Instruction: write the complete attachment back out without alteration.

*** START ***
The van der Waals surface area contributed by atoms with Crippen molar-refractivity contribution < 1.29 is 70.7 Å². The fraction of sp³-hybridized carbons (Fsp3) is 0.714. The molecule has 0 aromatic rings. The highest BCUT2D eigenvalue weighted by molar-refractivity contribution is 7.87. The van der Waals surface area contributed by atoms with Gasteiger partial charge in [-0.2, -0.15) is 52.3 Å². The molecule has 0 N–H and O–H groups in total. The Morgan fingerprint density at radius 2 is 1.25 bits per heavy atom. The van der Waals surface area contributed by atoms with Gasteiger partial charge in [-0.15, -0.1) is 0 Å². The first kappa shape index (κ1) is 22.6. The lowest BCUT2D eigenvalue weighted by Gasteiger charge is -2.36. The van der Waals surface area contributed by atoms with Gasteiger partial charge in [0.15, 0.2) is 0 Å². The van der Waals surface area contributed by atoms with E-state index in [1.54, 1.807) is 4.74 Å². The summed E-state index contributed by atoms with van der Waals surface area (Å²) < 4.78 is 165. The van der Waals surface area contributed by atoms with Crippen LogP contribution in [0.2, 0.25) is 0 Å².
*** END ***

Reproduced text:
The van der Waals surface area contributed by atoms with Crippen molar-refractivity contribution < 1.29 is 70.7 Å². The fraction of sp³-hybridized carbons (Fsp3) is 0.714. The molecule has 0 aromatic rings. The highest BCUT2D eigenvalue weighted by molar-refractivity contribution is 7.87. The van der Waals surface area contributed by atoms with Gasteiger partial charge in [-0.2, -0.15) is 52.3 Å². The molecule has 0 N–H and O–H groups in total. The Morgan fingerprint density at radius 2 is 1.25 bits per heavy atom. The van der Waals surface area contributed by atoms with Gasteiger partial charge in [-0.15, -0.1) is 0 Å². The first kappa shape index (κ1) is 22.6. The lowest BCUT2D eigenvalue weighted by Gasteiger charge is -2.36. The van der Waals surface area contributed by atoms with Gasteiger partial charge in [0.15, 0.2) is 0 Å². The van der Waals surface area contributed by atoms with E-state index in [1.54, 1.807) is 4.74 Å². The summed E-state index contributed by atoms with van der Waals surface area (Å²) < 4.78 is 165. The van der Waals surface area contributed by atoms with Crippen LogP contribution in [0.2, 0.25) is 0 Å².